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Changes in Platelet Indices during Pregnancy as Potential Markers for Prediction of Preeclampsia Development

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DOI: 10.4236/ojog.2015.512099    3,273 Downloads   4,562 Views   Citations

ABSTRACT

Objective: To assess whether changes in platelet indices, detectable by simple complete blood count (CBC), during pregnancy could be used as markers for prediction of development of preeclampsia (PE). Methods: A total of 2813 pregnant women who received regular antenatal care until delivery were included. Participants were divided into 3 groups: normotensive pregnant women (n = 2621), women with PE without severe features (n = 169), and women with PE with severe features (n = 23). Blood samples were collected during antenatal visits and/or during the period of in-patient hospital stay, and changes in platelet indices were compared among the three groups. Results: Platelet count (PC) was decreasing while mean platelet volume (MPV) and platelet distribution width (PDW) were increasing as PE progressed. Receiver operating characteristics (ROC) curve analysis showed that PDW had the largest area under curve (AUC) [0.980 (95% CI: 0.964 - 1.000)], making it the best marker for predicting development of PE. Also, PDW showed the most statistically significant correlation with mean arterial pressure (MAP) (r = 0.902, p = 0.000), making it the best marker for predicting severity of hypertension. Conclusion: This study provides evidence that PC decreases while MPV and PDW increase as pregnancy advances, and these changes are more pronounced in PE than normotensive pregnancy. These changes predate development of PE by 2 - 8 weeks and are proportional to the progress of this disorder. The selected platelet indices, especially PDW, have the potential to be utilized as markers for not only prediction of PE development but also severity of hypertension.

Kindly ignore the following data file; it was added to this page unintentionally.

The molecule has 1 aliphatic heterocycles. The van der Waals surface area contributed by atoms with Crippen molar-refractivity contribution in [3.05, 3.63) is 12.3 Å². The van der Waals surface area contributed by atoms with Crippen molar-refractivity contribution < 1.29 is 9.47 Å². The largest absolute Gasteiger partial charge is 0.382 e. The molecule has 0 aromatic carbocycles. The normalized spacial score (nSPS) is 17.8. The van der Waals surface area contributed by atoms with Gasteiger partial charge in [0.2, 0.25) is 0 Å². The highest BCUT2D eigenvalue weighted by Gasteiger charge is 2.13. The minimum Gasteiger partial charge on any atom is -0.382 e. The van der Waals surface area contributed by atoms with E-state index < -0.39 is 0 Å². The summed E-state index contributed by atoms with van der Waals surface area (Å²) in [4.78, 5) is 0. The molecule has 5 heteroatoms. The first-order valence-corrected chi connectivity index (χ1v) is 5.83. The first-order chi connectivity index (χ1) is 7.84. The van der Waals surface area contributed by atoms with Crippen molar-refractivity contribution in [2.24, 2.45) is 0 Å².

Conflicts of Interest

The authors declare no conflicts of interest.

Cite this paper

Nooh, A. and Abdeldayem, H. (2015) Changes in Platelet Indices during Pregnancy as Potential Markers for Prediction of Preeclampsia Development. Open Journal of Obstetrics and Gynecology, 5, 703-712. doi: 10.4236/ojog.2015.512099.

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